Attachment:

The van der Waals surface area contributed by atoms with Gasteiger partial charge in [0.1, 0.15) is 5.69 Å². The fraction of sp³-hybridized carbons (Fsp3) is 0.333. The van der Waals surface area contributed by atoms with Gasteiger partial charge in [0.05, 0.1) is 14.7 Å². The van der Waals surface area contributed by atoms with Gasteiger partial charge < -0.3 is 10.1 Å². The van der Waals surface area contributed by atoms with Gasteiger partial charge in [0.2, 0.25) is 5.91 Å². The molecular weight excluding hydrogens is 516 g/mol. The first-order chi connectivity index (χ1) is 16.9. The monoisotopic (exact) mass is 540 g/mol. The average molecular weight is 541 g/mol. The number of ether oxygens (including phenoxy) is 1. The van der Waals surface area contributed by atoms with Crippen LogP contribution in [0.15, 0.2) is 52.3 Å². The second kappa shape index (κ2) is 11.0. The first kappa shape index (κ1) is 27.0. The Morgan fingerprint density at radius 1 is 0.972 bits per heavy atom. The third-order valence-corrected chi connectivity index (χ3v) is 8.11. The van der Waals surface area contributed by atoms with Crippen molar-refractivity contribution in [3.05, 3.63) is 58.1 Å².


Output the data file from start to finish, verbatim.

The van der Waals surface area contributed by atoms with Gasteiger partial charge in [0.1, 0.15) is 5.69 Å². The fraction of sp³-hybridized carbons (Fsp3) is 0.333. The van der Waals surface area contributed by atoms with Gasteiger partial charge in [0.05, 0.1) is 14.7 Å². The van der Waals surface area contributed by atoms with Gasteiger partial charge < -0.3 is 10.1 Å². The van der Waals surface area contributed by atoms with Gasteiger partial charge in [0.2, 0.25) is 5.91 Å². The molecular weight excluding hydrogens is 516 g/mol. The first-order chi connectivity index (χ1) is 16.9. The monoisotopic (exact) mass is 540 g/mol. The average molecular weight is 541 g/mol. The number of ether oxygens (including phenoxy) is 1. The van der Waals surface area contributed by atoms with Crippen LogP contribution in [0.15, 0.2) is 52.3 Å². The second kappa shape index (κ2) is 11.0. The first kappa shape index (κ1) is 27.0. The Morgan fingerprint density at radius 1 is 0.972 bits per heavy atom. The third-order valence-corrected chi connectivity index (χ3v) is 8.11. The van der Waals surface area contributed by atoms with Crippen molar-refractivity contribution in [3.05, 3.63) is 58.1 Å².